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Amateur Dunne chasing history at Open

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ST. ANDREWS, Scotland – With a bulky Titleist bag slung over his right shoulder, Alan Murray climbed down the elevated walkway behind the R&A clubhouse and tried to make sense of what had just happened.

There was a lot to absorb.

The head men’s coach at Alabama-Birmingham glanced inside the media tent and noticed that the best player he’s ever coached was on one of the seven projection screens, answering questions from the Open’s TV partners.  

“Look at that,” Murray said, pointing at the screen. “Isn’t it incredible?”

Unbelievable, really.

On the eve of a final round overflowing with storylines, it is Paul Dunne, a 22-year-old Irish amateur, who can author one of the most improbable tales in the game’s long history.

Dunne, who is actually eight months older than world No. 2 Jordan Spieth, is tied for the lead here at the 144th Open Championship.

Spieth’s bid to match Ben Hogan as the only players to win the Masters, U.S. Open and British Open in the same season will garner almost all of the attention Monday, and deservedly so. But Dunne’s position through three rounds here shouldn’t be so quickly dismissed: He’s the first amateur since Jim Simons in 1971, and just the fourth player overall in the modern Grand Slam era, to hold at least a share of the lead at a major.  

“His first-round score [69] was a tremendous achievement, then to back it up and shoot another 69 in the second round was really gutsy, and now to go out there and be leading the tournament, you can’t take that away from him ever,” said Padraig Harrington, the godfather of modern Irish golf. “That is as rare as it comes.”

Full-field scores: 144th Open Championship

And Dunne isn’t even the only amateur in the field with a chance to win Monday: Jordan Niebrugge, a senior at Oklahoma State, is in a tie for sixth, only three shots back.  

“I’m not extremely surprised,” Spieth said. “I think in years to come, you’re going to see more and more of it.”

One of the biggest benefactors of Dustin Johnson’s third-round collapse, Dunne began the day four shots behind. Two hours later, he had grabbed the lead, after going out in 32.  

It seemed like the more the Old Course buzzed, the better Dunne played. His best shot of the day came on the 17th, after a perfect tee shot over the Old Course Hotel sign. He pured a 4-iron around the Road Hole bunker to within 20 feet – a shot so bold that it made Louis Oosthuizen nervous for his own approach. He had picked a completely different line.  

“That second shot was one of the best I’ve seen,” Oosthuizen said.  

“That was outrageous,” Murray said.

Dunne made par on the last three holes to post 12-under 204, a score soon matched by Oosthuizen (67) and Jason Day (67).  

And so now that he’s 18 holes from history, now that he’s on the brink of becoming the first amateur since insurance salesman Johnny Goodman in 1933 to win a major, it’s worth asking:

Can Dunne actually finish this thing off?

“I don’t see why not,” he said.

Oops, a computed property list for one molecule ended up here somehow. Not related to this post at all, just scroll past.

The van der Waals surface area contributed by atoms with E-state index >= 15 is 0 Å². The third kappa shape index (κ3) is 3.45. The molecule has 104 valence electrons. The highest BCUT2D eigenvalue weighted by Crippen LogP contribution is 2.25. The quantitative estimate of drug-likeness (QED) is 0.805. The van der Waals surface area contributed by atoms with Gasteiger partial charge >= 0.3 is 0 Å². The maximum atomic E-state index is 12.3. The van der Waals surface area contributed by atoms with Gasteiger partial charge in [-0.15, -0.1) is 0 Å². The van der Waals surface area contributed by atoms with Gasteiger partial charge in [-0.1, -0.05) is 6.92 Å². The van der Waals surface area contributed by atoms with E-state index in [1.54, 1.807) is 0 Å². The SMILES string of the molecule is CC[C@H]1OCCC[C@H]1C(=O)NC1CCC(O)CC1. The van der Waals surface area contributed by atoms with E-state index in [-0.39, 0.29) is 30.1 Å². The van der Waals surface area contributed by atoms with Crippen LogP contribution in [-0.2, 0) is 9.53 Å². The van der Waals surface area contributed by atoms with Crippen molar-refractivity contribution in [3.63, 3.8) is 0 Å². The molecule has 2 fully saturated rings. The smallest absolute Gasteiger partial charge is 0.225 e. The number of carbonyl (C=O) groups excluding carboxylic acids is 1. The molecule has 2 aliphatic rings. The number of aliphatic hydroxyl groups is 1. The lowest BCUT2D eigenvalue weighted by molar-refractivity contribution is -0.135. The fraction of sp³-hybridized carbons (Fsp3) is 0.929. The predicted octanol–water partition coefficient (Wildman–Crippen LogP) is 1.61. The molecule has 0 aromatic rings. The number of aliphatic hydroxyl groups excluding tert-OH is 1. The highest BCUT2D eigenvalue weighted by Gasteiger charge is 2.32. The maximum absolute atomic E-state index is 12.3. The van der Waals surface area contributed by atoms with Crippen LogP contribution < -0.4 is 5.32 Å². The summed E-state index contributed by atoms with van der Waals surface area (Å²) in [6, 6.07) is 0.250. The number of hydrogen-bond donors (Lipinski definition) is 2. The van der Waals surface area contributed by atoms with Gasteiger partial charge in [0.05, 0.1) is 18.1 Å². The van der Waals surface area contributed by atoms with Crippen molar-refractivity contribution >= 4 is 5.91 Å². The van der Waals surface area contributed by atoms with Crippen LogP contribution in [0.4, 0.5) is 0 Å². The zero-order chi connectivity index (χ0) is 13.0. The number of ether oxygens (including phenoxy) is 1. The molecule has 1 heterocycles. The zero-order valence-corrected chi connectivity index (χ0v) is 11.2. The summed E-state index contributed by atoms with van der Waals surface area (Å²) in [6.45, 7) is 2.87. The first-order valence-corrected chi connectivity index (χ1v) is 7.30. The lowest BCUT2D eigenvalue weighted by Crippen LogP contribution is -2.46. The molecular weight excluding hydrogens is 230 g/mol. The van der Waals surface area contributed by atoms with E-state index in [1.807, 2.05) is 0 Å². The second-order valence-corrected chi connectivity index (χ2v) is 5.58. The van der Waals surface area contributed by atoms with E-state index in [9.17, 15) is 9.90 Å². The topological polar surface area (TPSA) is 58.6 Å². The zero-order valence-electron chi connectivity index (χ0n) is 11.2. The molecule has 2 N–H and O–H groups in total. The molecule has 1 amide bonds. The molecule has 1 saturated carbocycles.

“He’s there on merit,” Murray said. “He’s hit all the great shots everyone has hit.”  

Hey, Dunne even made a believer out of Oosthuizen, with whom he’ll be paired again in the finale.  

“Absolutely,” he said. “The way he played today, definitely.”

The way he played during his final year at UAB?  Maybe not.   

Dunne had only six rounds in the 60s all season; this week alone he has three.  

His best round during the college season was a 67; on Sunday of the Open, he shot 66, the lowest round ever by an amateur at St. Andrews.  

He's ranked 80th in the world ... amateur rankings. 

“He’s long and he’s strong,” said McDowell, who also attended UAB, “and he looks like he’s got a very complete game.”

Dunne was on Ireland’s men’s national team at a young age and has won at every level. His victory at the Irish Under-18 Boys Championship provided Murray, a fellow Irishman and then the UAB assistant, a glimpse into just how special of a talent he’d landed.  

Last month, Dunne had a chance to win the NCAA Championship in his final college start, but he closed with 73 and finished fifth.  

“He’s got a lot of intangibles,” Murray said. “Huge heart. Very talented. And hates to lose.”  

A few weeks ago, Murray was recruiting in Finland at the European Boys Championship when he received the call that Dunne had qualified for the Open. The timing worked out that he could catch a flight from Finland to Scotland, and together, with only a few tours of the Old Course between them, they went about preparing for the year’s third major.  

It has gone better than Dunne, Murray or anyone else could ever have imagined.  

“It’s surreal I’m leading the Open,” Dunne said, “but I can easily believe that I shot the three scores that I shot. If we were playing an amateur event here, I wouldn’t be too surprised by the scores I shot. It’s just lucky that it happens to be in the biggest event in the world.”  

Luck won’t be enough Monday, not when the forecast calls for heavy rain and a steady breeze, and not when major champions Oosthuizen, Spieth, Harrington, Justin Rose, Retief Goosen, Adam Scott and Zach Johnson are all within three shots.

So, yes, a massive stage awaits, but there is the possibility, however slight, that Dunne will channel Bobby Jones and become the first amateur in 85 years to win the Open.

“We’ll find out Monday is the easy answer,” Murray said, “but he’s handled it pretty well so far. That was a different level of intensity out there today. We saw how he handled that, didn’t we?”